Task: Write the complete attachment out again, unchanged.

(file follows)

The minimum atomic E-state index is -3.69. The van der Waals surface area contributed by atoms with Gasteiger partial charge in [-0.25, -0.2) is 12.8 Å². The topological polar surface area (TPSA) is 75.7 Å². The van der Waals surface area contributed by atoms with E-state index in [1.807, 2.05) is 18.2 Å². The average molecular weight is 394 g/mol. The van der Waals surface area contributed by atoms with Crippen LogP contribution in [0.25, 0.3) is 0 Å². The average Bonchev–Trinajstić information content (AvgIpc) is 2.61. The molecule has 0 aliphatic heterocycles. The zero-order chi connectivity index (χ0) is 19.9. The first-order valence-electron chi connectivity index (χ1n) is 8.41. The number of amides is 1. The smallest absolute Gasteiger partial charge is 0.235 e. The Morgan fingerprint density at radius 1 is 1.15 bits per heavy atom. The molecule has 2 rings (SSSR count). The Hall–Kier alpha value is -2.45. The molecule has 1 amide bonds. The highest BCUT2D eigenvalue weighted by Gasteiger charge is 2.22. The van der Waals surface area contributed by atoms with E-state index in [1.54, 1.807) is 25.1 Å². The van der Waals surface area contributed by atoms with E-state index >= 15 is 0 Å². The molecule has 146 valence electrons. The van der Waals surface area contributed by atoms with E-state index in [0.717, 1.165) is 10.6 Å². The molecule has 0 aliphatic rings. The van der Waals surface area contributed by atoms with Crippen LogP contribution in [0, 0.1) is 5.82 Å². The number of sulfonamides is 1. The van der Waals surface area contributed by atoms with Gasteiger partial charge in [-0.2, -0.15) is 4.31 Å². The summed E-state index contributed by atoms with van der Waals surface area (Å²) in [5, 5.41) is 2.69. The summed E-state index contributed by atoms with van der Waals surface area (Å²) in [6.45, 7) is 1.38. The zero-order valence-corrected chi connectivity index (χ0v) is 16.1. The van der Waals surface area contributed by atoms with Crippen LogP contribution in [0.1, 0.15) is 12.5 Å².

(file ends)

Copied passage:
The minimum atomic E-state index is -3.69. The van der Waals surface area contributed by atoms with Gasteiger partial charge in [-0.25, -0.2) is 12.8 Å². The topological polar surface area (TPSA) is 75.7 Å². The van der Waals surface area contributed by atoms with E-state index in [1.807, 2.05) is 18.2 Å². The average molecular weight is 394 g/mol. The van der Waals surface area contributed by atoms with Crippen LogP contribution in [0.25, 0.3) is 0 Å². The average Bonchev–Trinajstić information content (AvgIpc) is 2.61. The molecule has 0 aliphatic heterocycles. The zero-order chi connectivity index (χ0) is 19.9. The first-order valence-electron chi connectivity index (χ1n) is 8.41. The number of amides is 1. The smallest absolute Gasteiger partial charge is 0.235 e. The Morgan fingerprint density at radius 1 is 1.15 bits per heavy atom. The molecule has 2 rings (SSSR count). The Hall–Kier alpha value is -2.45. The molecule has 1 amide bonds. The highest BCUT2D eigenvalue weighted by Gasteiger charge is 2.22. The van der Waals surface area contributed by atoms with E-state index in [1.54, 1.807) is 25.1 Å². The van der Waals surface area contributed by atoms with E-state index >= 15 is 0 Å². The molecule has 146 valence electrons. The van der Waals surface area contributed by atoms with E-state index in [0.717, 1.165) is 10.6 Å². The molecule has 0 aliphatic rings. The van der Waals surface area contributed by atoms with Crippen LogP contribution in [0, 0.1) is 5.82 Å². The number of sulfonamides is 1. The van der Waals surface area contributed by atoms with Gasteiger partial charge in [-0.2, -0.15) is 4.31 Å². The summed E-state index contributed by atoms with van der Waals surface area (Å²) in [5, 5.41) is 2.69. The summed E-state index contributed by atoms with van der Waals surface area (Å²) in [6.45, 7) is 1.38. The zero-order valence-corrected chi connectivity index (χ0v) is 16.1. The van der Waals surface area contributed by atoms with Crippen LogP contribution in [0.1, 0.15) is 12.5 Å².